I realize that you don’t just get to be on Larry King, so let’s start at the beginning. I did media training. I had a great publicist that took my book on selling and played up the storytelling angle. With this, I made several televised appearances doing segments on topics like storytelling or confidence, but being introduced to a man named Cal Fussman is what got me on the path to Larry King.

Cal was a journalist for Esquire magazine who was reinventing himself at the time, going from a journalist to a keynote speaker. He had invited me to be on his podcast. He interviewed me, asking good questions about storytelling and selling himself, and he liked my answers a lot. He also happened to be a co-host on a show called Breakfast with Larry King, and he offered me a spot on the show to talk about my book. That’s how I got to be interviewed by Larry King.

Once again, I did my research before the interview. I personalized storytelling through doing my research on Larry King’s big break because he wasn’t always famous. People tend to forget that.

How do companies stay competitive in this new world of sales? What do they have to do to stay above the trends?

Staying competitive means going above and beyond. Giving people something before they even know they need it. For example, my client Banana Republic wanted a way to elevate their brand. Another creative solution came to mind, and I said what if we allowed, at least at the flagship stores at Union Square or Rockefeller Center, a place for people to charge their phones when they shopped. Sales went up from there because people kept shopping waiting for their phone to completely charge. Keeping a brand at the top of the game is all about surprises.

How do you work with the executive clients, like CEOs, as they’re already at the top, and they can be set in their ways? How do you help them see things differently?

As a CEO you’re asking your team to try new things, and not stay stuck in the comfort zone. You have to model that for them, that’s how you inspire them.

As for getting them to the next stage, I use the Blockbuster versus Netflix example. You just can’t be set in your same old mindset nowadays; you have to innovate. 

What advice do you have for CEOs?

My advice for CEOs is to make sure that your team not just understands what the culture is, but lives and feels it. That’s how you’re going to stay competitive.

Comment on the importance of dressing sharp in business.

Your appearance is your first impression. As keynote speakers, suits are important. You need to feel confident. One of the best ways to feel confident is to have a suit that has great fabric and a great fit.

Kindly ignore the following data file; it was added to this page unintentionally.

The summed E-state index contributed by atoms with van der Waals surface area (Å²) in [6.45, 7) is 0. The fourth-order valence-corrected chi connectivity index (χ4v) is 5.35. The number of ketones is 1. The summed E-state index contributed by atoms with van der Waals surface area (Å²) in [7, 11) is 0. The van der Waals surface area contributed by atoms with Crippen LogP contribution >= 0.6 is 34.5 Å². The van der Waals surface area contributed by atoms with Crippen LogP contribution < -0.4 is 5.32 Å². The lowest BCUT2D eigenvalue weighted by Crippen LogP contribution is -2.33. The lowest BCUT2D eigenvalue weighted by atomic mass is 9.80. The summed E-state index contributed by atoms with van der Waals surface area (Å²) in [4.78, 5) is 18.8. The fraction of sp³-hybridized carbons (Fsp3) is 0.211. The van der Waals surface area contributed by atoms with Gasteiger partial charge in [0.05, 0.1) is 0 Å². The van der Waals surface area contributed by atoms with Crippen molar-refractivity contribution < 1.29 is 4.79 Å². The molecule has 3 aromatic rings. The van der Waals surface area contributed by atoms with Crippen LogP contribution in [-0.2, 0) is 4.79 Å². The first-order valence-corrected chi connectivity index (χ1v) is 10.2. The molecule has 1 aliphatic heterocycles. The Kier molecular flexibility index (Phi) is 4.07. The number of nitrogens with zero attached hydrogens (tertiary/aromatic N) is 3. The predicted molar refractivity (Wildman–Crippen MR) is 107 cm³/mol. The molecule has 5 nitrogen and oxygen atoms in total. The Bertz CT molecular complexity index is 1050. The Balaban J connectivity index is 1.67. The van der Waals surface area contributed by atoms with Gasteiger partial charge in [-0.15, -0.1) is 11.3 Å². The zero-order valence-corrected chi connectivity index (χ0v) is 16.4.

When it comes to sales, I used to go as far as buying everything, from my shoes to my suit to my belt, from the stores in the shopping center that I was recruiting to advertise in W Magazine. This is just one more example of how preparing for a job can make or break you.

After reading this article what is something you want the readers to reflect on?

Figure out what makes you unique. You have to stop dismissing your genius saying that everyone can do that. They can’t. Figure out what’s unique to your story. Who do you want to help? What problem do you want to solve? I speak mostly to sales audiences on how to win more business using storytelling. That’s my niche, and riches are in the niches.

A good story has to be three things; clear, concise, and compelling. Most people think I’m going to tell you a story and it’s going to go on and on for 10 minutes. That’s not clear or concise, and it’s certainly not compelling. Why are you listening to it? I ask them, does your story do all of those things? 

What is the key to crafting your story and going from invisible to irresistible? How do you create this confidence in yourself?

Going from invisible to irresistible is a ladder. The rungs of the ladder are steps that go from invisible up to irresistible. I help people figure out where they are on that ladder with different clients. For example, some clients are very interested, but they still haven’t pulled the trigger. Then you have your favorite clients that love you and think you’re irresistible, but are you getting as much business from them as possible?

Do you think that sales are still a good profession to choose these days? What kind of advice do you have for young professionals who are wondering if they should pursue such a career?

The one thing that I can tell you, is that artificial intelligence is never going to be able to understand intuition and storytelling the way people do. There’s always going to be a need for a human connection.

Storytelling has been around since the days of Plato and I think that if you learn storytelling as a skill, whether you apply it for selling or not, you will benefit from it.

What is something you learned about life from your profession?

I’ve learned that we’re all the same. I’m fortunate to have the privilege of meeting people in all kinds of industries. The one thing that comes through as consistent across all of the industries I connect with, from Coca Cola to Redfin, is that people resonate with stories. When you tell a good story, you pull people in and emotionally connect with them.

What is the legacy you want to create for yourself?

If I leave a legacy that I’ve helped people get off the self-esteem roller coaster and realize that who they are is bigger than what they do. My whole mindset is always kind. Be kind in the way you talk to yourself, to the people you work with, and then be kind to the people that you’re selling to. That would be a great legacy.

Interview with special thanks to Contributor, Genevieve Cheng

Followers
10.7K Followers
15.6K